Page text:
September 30, 2022
Ryanair Boss Says Era of Cheap Flights Is Over
Airlines Industry

Ryanair Boss Says Era of Cheap Flights Is Over

DALLAS – Michael O’Leary, the somewhat outspoken boss of Europe’s biggest low-cost airline Ryanair (FR), has said that the era of €10 fares to Europe is now over, with soaring fuel prices set to see ticket prices rise.

Mr. O’Leary was interviewed on BBC Radio 4‘s Today Programme, on which he said that he expects the airline’s average fare to rise from around €40 (US$41.34) in 2021 to roughly €50 in the next five years.

“There’s no doubt that at the lower end of the marketplace, our really cheap promotional fares—the one euro fares, the €0.99 fares, even the €9.99 fares—I think you will not see those fares for the next number of years,” he said.

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The Ryanair Group is made up of Ryanair (FR), Ryanair UK (RK), Lauda Europe (LW), Malta Air (ML) and Buzz (RR). Photo: Ryanair.

Price Sensitive Passengers


As fuel prices rise, the cost of living is also eating into many households’ disposable incomes and causing concern for many. But O’Leary does not believe this will affect passenger numbers but rather the choices passengers will make when choosing which airline to fly.

“We think people will continue to fly frequently. But I think people are going to become much more price sensitive, and therefore my view of life is that people will trade down in their many millions,” he explained to the broadcaster.

Ryanair’s fleet has an average age of around nine years. Photo: Lorenzo Giacobbo/Airways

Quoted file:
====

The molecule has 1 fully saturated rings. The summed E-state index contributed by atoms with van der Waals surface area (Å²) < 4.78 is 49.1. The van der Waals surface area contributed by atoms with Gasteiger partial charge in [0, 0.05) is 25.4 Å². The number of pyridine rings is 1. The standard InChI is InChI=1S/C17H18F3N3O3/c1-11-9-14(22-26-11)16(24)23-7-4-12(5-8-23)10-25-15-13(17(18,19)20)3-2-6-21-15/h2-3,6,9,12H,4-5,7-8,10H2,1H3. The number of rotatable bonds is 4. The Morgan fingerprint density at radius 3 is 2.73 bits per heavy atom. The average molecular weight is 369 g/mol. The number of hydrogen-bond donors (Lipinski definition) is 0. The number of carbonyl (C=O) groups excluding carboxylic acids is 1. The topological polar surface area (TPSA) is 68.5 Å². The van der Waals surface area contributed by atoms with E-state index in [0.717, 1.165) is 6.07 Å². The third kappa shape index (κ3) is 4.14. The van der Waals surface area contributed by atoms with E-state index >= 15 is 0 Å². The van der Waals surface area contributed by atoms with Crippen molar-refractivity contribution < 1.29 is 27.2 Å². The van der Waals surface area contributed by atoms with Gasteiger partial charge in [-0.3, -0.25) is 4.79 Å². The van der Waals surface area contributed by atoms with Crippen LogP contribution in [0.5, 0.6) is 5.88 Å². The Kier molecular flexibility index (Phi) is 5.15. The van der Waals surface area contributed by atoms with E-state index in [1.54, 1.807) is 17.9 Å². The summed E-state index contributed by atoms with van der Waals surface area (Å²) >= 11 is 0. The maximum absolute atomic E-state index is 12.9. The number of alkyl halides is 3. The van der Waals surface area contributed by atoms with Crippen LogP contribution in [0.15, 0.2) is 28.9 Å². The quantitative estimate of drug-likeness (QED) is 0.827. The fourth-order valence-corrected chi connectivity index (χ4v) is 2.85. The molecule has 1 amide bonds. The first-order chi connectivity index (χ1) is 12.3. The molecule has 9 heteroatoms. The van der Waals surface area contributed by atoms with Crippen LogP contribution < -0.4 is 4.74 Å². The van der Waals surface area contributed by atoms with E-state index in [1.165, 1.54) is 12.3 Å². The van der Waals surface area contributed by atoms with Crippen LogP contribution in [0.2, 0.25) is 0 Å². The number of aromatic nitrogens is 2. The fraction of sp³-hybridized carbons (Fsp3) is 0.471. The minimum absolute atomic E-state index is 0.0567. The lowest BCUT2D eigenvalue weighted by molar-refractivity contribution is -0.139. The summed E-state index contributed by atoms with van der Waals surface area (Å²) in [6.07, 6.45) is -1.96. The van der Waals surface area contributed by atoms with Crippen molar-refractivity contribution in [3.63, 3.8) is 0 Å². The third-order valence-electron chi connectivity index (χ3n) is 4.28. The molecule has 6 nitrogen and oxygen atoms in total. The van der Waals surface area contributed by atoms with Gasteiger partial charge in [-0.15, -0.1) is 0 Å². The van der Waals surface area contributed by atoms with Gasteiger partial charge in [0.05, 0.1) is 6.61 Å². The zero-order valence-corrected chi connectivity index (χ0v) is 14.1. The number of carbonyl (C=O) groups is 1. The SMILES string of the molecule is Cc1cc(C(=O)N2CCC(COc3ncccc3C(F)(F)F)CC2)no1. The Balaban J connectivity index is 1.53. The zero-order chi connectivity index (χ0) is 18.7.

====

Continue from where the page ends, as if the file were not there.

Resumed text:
Coping With Travel Chaos


While Ryanair has not been immune to the travel chaos of recent months, it has faired better than other carriers. Mr. O’Leary said that this was because they had been “part lucky and part brave” after hiring new cabin crew and pilots in November last year in preparation for this summer.

He also spoke about the industry’s current pressures over its environmental impact. Ryanair is currently investing in more fuel-efficient aircraft, replacing its older Boeing 737-800s with the 737- 8200, which has 197 still on order. But he said that the intense focus on aviation was “misplaced” and that road and shipping transportation had a more significant impact on CO2 emissions.


Featured Image: Ryanair became the launch customer of the 737-8200 when it placed an order for 200 in December 2014. Photo: Brandon Farris/Airways

editor
Writer, aviation fanatic, and Airways European Deputy Editor, Lee is a plant geek and part-time Flight Attendant for a UK-based airline. Based in Liverpool, United Kingdom.

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